More than a year and a half since the Québec government enacted Bill 96, in June 2022, it turns out that putting policy into practice has been more complicated than expected.
The law is meant to promote French as the only official language in Québec by requiring businesses in the province to display French in commercial communications — public signs, posters, and commercial advertising. The bill also applies to products and product packaging.
On January 10, 2024, the government published a draft regulation to amend the existing bill.
“The revision of the regulation became necessary due to uncertainties raised by Bill 96,” François Larose and William Audet of Bereskin & Parr LLP wrote of the draft. “This anticipated regulation was expected several months ago.”
In addition to requiring the registration of non-French trademarks used on products sold in Québec, the draft also introduces an extra two-year phase-out period for non-compliant products. The deadline for product compliance is June 1, 2027, specifically for goods manufactured no later than June 1, 2025.
To be considered exempt from Bill 96 (and thereby not require an accompanying French translation) trademarks with non-English text must be registered. This exemption now also applies to those trademarks with pending applications for Canadian trademark status.
“This is a significant development for businesses and Québec consumers alike, as it means that businesses won’t have to wait for their trademark registration to be finalized before benefiting from the trademark exception,” Larose and Audet noted. “This provision helps avoid potential delays in the commercialization of new products.”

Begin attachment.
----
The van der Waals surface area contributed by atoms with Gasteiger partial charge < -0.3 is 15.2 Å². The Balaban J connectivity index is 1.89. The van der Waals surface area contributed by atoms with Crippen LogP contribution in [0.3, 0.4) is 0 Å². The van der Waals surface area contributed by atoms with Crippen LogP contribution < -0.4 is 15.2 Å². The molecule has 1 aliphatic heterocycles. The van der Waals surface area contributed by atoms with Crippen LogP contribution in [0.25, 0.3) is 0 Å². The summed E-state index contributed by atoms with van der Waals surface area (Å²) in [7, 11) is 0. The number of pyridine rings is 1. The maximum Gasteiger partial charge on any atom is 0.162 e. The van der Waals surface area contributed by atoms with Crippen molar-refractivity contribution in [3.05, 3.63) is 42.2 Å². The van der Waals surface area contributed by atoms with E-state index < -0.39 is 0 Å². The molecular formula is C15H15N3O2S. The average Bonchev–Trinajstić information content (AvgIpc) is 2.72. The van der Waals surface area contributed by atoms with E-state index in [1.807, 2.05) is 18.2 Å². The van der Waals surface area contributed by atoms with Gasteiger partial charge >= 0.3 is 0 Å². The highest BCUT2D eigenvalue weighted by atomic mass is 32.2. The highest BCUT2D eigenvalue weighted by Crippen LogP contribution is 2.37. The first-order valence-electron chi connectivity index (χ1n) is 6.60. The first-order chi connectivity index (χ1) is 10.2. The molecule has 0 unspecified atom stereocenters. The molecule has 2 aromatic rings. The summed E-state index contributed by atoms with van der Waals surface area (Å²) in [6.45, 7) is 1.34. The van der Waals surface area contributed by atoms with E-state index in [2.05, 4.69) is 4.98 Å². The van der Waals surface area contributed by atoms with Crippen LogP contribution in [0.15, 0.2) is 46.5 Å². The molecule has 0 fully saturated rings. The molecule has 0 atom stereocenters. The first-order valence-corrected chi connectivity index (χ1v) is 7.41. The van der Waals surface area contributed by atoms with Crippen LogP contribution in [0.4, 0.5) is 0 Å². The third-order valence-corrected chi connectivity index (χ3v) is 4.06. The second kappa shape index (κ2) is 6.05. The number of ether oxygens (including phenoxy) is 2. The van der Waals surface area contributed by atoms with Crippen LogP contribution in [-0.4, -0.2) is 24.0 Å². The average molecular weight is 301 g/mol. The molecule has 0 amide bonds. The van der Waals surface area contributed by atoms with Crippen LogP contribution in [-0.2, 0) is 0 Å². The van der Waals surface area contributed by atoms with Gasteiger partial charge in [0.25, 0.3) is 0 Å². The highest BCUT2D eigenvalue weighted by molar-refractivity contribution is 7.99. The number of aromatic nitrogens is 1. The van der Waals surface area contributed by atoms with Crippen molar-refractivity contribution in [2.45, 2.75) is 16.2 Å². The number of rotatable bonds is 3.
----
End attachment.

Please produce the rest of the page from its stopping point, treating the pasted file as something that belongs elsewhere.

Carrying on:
According to the authors, the draft regulation also clarifies that “product” encompasses a product’s “container, wrapping, and accompanying documents” — in other words, the bill requires more content to be translated into French than some previously thought.
An apparently “non-exhaustive” list of the French text that should be added to storefront signage to accompany a non-French trademark includes slogans as well as generic or descriptive terms of goods or services.
Perhaps the greatest impact, in terms of the volume of content, is the draft regulation’s explicit acknowledgment that “websites and social media platforms are considered commercial documents, thereby codifying the interpretation previously held by the Office of the French Language.”
Businesses are responsible for translation costs and may receive a written warning and later, “hefty fines” for noncompliance by June 2025. The Canadian Federation of Independent Business believes small businesses, with headcounts under 25, should be given more grace.
The Minister of French Language will accept comments from the public on the draft Regulation until mid-February 2024.